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November 23, 2017, 04:26:53 pm
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Author Topic: 5 Story Parking Garage on 4th & Main  (Read 6669 times)
MostSeriousness
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« Reply #30 on: March 24, 2017, 07:24:31 am »

My understanding is that there were original designs (Cyntergy? KKT?) for the garage that were great. Good looking, first floor retail, streetscape. But then during the development process continuation, they threw up the design that Speck showed off (and yes, just about everyone groaned about it).
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johrasephoenix
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« Reply #31 on: March 24, 2017, 08:50:24 am »



This is the parking garage I walk by every day on my way to class. It is very possible to make a sweet parking garage.

It's even got a Dunkin Donuts to fuel myself up on caffeine.
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Tulsasaurus Rex
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« Reply #32 on: March 24, 2017, 11:30:05 am »

I see your cool parking garage and raise you the Georgetown Car Barn

https://www.google.com/maps/@38.9049099,-77.0700837,3a,78.3y,26.07h,103.42t/data=!3m6!1e1!3m4!1sT_jR68fHlBzfaACjnGhmoQ!2e0!7i13312!8i6656
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Townsend
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« Reply #33 on: March 24, 2017, 12:02:41 pm »

You guys know damned well we can't keep Owasso cheerleaders from wrecking our fountains and parking garages.



We will get what we deserve and like it.
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cannon_fodder
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« Reply #34 on: March 24, 2017, 12:34:38 pm »


Fun fact...immediately to the left of the Car Barn (it was built to house street cars) as you look at it in the above link, are the steps from The Exorcist. 
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DTowner
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« Reply #35 on: March 24, 2017, 01:11:08 pm »

Perhaps the developer is not interested in constructing more retail space to compete with all the vacant retail space in the buildings it already owns.  Seems like a good argument why so much downtown real estate shouldn’t be in the hands of one group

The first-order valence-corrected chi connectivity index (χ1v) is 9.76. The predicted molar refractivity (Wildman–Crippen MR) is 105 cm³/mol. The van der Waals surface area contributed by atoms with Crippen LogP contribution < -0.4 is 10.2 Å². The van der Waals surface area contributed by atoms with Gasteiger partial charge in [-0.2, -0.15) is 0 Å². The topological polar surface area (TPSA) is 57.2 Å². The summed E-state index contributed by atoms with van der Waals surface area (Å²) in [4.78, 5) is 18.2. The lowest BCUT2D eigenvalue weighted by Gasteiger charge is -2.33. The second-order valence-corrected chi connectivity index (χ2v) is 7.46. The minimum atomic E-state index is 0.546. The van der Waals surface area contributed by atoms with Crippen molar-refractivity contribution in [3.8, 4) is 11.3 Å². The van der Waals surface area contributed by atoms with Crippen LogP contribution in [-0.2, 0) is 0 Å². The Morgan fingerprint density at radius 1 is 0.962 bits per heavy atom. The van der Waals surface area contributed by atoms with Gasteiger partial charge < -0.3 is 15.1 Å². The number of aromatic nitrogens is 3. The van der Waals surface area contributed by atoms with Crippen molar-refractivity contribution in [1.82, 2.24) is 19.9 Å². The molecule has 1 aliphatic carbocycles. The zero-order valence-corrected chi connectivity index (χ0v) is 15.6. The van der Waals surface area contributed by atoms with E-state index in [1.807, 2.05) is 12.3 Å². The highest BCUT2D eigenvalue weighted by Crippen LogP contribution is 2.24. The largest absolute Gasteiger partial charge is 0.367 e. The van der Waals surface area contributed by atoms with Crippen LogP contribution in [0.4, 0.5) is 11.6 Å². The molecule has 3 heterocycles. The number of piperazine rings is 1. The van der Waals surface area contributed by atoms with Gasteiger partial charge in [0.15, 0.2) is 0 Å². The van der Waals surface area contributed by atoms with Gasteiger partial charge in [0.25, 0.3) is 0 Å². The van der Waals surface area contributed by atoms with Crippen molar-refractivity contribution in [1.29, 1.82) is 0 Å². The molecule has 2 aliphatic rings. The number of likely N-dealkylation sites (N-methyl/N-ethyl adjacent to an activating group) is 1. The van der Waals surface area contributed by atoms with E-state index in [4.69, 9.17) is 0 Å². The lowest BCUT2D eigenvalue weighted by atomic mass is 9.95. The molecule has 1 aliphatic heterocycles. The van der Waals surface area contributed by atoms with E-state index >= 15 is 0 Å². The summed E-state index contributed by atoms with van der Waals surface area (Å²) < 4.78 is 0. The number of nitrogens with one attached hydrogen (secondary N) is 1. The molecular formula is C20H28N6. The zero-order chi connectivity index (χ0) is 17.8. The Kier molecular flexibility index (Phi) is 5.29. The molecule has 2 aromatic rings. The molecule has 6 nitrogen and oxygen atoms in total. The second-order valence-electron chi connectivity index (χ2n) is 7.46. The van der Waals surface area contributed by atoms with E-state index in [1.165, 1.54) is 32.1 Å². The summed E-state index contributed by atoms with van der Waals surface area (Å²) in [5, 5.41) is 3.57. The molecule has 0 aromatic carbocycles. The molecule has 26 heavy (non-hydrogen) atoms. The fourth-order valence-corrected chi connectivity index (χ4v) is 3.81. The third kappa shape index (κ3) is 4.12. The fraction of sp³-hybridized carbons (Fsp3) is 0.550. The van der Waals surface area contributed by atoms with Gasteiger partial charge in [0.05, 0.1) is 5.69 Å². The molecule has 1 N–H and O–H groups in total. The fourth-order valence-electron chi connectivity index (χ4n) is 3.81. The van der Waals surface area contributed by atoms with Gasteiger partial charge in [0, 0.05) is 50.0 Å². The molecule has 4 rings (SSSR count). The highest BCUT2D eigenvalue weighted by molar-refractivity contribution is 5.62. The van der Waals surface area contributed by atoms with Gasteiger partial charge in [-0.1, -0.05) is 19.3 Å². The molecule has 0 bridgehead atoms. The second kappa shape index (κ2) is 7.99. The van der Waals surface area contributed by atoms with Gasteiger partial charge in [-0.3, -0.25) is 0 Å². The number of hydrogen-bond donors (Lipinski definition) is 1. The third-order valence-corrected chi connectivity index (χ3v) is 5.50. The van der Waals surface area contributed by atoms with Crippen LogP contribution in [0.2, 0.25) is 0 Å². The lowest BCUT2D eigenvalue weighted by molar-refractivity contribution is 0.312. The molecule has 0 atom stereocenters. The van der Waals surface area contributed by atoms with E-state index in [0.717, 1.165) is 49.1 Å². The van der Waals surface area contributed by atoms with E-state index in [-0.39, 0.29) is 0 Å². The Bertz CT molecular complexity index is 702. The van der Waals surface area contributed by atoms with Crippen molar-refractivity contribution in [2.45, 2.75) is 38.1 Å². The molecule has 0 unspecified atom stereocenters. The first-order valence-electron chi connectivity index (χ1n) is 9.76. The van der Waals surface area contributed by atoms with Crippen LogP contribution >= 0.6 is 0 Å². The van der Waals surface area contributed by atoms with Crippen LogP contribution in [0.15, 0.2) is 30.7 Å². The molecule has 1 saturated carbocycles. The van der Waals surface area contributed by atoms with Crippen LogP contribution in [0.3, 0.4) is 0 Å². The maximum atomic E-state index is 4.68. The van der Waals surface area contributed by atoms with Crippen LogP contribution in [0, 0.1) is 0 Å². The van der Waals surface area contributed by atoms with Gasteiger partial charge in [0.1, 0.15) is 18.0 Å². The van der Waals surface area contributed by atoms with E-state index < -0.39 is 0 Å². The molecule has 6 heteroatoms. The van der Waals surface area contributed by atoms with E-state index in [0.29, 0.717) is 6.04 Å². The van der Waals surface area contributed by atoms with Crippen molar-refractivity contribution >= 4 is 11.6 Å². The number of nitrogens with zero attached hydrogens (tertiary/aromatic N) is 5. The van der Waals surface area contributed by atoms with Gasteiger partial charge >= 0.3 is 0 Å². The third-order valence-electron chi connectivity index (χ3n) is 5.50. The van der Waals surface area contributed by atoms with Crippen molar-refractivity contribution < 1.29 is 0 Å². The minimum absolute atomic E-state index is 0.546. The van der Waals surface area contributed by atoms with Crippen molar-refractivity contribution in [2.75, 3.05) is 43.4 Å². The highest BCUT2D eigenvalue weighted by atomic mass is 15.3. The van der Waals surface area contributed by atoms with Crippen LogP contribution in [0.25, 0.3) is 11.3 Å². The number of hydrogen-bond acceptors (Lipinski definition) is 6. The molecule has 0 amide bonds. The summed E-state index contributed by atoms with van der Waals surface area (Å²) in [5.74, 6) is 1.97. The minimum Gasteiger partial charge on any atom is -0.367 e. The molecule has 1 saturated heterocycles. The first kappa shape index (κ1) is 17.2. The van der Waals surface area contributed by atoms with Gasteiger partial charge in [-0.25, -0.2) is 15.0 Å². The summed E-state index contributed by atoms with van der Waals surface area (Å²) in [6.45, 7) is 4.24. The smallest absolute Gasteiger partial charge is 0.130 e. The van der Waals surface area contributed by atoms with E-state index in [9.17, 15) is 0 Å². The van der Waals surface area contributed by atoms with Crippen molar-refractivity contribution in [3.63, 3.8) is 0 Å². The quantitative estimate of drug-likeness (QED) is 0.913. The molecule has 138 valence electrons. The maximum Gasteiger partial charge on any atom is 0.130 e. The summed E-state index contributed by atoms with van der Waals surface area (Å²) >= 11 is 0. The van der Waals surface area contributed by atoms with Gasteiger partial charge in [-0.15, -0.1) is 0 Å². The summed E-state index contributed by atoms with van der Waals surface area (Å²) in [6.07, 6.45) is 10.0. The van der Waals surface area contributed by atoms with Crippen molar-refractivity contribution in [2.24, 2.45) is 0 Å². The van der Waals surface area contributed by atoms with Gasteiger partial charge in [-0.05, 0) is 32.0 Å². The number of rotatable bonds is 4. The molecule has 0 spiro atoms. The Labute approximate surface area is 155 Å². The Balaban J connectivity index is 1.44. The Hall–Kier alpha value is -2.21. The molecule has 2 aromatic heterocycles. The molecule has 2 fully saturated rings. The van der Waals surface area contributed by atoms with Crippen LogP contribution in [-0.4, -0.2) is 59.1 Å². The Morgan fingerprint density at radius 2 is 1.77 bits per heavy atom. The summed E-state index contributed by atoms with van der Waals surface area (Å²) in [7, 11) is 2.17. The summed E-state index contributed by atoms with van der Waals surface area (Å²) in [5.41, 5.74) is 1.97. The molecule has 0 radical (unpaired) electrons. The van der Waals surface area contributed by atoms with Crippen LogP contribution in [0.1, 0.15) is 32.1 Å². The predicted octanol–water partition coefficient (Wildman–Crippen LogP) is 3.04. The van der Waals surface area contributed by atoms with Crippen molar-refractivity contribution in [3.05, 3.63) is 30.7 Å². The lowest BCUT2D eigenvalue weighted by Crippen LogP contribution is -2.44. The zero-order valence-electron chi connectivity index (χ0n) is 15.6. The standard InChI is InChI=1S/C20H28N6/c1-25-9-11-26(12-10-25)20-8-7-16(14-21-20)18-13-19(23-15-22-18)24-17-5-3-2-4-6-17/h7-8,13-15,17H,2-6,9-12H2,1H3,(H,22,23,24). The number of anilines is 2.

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brettakins
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« Reply #36 on: April 01, 2017, 11:48:20 pm »

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erfalf
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« Reply #37 on: April 02, 2017, 06:22:13 am »

Perhaps the developer is not interested in constructing more retail space to compete with all the vacant retail space in the buildings it already owns.  Seems like a good argument why so much downtown real estate shouldn’t be in the hands of one group

That scenario could end well with the right owners (see Sundance Square). I doubt anyone there is bitching that one family owns a third of downtown.
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johrasephoenix
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« Reply #38 on: April 02, 2017, 10:14:15 am »

Or downtown Bellevue, WA with the Freemans. 

It COULD be a really good thing if the ownership group is on point and well capitalized and has a deep understanding of the different property types.  That's historically how malls were able to nail retail - they own the whole place so they can fine tune rents to get the perfect tenant mix, charging Nordstrom nothing and the Sunglass hut a fortune.

With one ownership group, you could conceivably see them treating the area as a district rather than as a group of individual buildings, making them all work together to create an attractive district for tenants and visitors.  It also gives the ownership group an incentive to figure out the Deco district perennial parking problem, where each property feels it needs to provide enough parking for itself and parking needs aren't addressed as a district.

But as we saw with Kanbar, one ownership can also be a big problem if they run into trouble or lose motivation. 
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saintnicster
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« Reply #39 on: April 02, 2017, 05:46:27 pm »

Perhaps the developer is not interested in constructing more retail space to compete with all the vacant retail space in the buildings it already owns.  Seems like a good argument why so much downtown real estate shouldn’t be in the hands of one group

How much of the vacant retail space was caused by the 'developer' not doing a damn thing in downtown Tulsa for 5+ years?
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MostSeriousness